RE: [Error Coin Information Exchange] Re: Overweight?
Thanks or the note. It brought me out of an embarrassing stupor on this coin.
I'd been using the chart from Margolis book and I KNEW that a steel cent didn't
weigh 3.11 grams, but I mindlessly followed the chart (the grains are correct
at 42.50, but I tend to use grams). All of the sudden it's seriously
overweight! There's not much to see in a picture except the high rims, but here
it is FWIW:
I bought this on eBay for $5.50. It was actually described as a 1943 Thick
Cent. It was one of those times I assumed I got hosed since there was no
interest in the coin. May work out.
Again, thanks for the response
Error Type Collection:
From: Mike Diamond [mailto:mdia1@...]
Sent: Sunday, July 06, 2003 1:09 PM
Subject: [Error Coin Information Exchange] Re: Overweight?
You're darned tootin' this is collectible! According to Alan
Herbert, a normal steel cent should weigh 42.5 grains, which
translates as 2.75 grams. So your coin is way over tolerances. It's
also the first overweight steel cent that I've ever heard of.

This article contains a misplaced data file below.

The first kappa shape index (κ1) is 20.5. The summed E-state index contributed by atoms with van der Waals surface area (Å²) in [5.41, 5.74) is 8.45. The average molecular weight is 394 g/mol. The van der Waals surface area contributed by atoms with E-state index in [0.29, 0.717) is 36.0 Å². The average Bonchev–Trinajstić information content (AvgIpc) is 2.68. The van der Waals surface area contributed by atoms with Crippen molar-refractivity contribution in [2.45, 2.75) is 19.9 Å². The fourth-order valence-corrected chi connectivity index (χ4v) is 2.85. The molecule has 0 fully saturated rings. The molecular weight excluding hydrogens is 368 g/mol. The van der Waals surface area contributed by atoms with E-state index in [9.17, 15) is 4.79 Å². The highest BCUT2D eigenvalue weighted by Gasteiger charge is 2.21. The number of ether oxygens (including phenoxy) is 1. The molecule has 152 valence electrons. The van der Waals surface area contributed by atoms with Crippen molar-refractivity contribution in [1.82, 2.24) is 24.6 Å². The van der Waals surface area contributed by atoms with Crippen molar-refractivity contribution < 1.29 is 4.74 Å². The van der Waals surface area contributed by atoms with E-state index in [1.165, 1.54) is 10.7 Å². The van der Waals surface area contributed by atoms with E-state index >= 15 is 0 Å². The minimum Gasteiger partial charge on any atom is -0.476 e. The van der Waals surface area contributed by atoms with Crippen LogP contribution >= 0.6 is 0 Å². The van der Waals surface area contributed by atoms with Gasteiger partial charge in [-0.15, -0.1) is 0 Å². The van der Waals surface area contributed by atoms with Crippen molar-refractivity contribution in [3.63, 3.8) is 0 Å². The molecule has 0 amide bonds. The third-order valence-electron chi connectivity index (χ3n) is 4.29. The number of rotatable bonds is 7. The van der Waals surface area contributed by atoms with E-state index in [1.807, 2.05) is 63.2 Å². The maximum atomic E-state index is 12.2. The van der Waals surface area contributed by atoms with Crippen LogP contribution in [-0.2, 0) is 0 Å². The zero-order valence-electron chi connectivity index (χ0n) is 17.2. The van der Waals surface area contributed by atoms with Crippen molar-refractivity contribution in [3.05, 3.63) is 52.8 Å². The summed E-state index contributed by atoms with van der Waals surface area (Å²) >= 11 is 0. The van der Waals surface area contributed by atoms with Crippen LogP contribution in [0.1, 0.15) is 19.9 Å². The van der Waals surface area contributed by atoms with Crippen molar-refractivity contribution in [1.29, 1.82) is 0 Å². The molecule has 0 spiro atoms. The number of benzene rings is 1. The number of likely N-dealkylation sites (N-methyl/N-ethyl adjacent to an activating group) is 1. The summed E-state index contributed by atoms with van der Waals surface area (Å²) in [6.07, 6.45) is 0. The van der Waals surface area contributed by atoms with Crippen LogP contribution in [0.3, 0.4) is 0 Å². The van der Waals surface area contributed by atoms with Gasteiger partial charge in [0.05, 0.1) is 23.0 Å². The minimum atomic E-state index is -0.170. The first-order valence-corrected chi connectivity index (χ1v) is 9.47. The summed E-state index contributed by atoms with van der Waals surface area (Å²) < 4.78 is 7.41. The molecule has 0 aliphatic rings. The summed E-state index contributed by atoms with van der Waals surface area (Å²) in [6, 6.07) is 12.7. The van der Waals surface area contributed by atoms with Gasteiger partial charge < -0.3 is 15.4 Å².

I can say with confidence that your thick steel cent is quite rare
and quite valuable.
Care to give us the story behind it? Lucky find in a junk box? Ebay
- The coin is in beautiful shape. A very nice score.
I first went to Arnie's book and quickly noticed the discrepancy
between the grains column and the grams column. I then checked Alan
Herbert's book to see which value was entered incorrectly.
Considering that 1944 "experimental" thick cents (about 4.2g) sell
for several hundred bucks in uncirculated condition, your coin, which
is even rarer, should hopefully match or exceed that price. All
steel cent errors seem to be in great demand, with a value many times
that of an equivalent bronze cent error.
Of course, I could be wrong in my market assessment. After all, the
1944 cent has been hyped as "experimental", even though there is
absolutely no evidence to support this extravagent claim. The last
thing the government would do at the height of WWII is waste more
copper on a thicker cent.
- Come to think of it, I've never seen or heard of a rolled-thin 1943
cent either. Find one of those and you'll have an unmatched, matched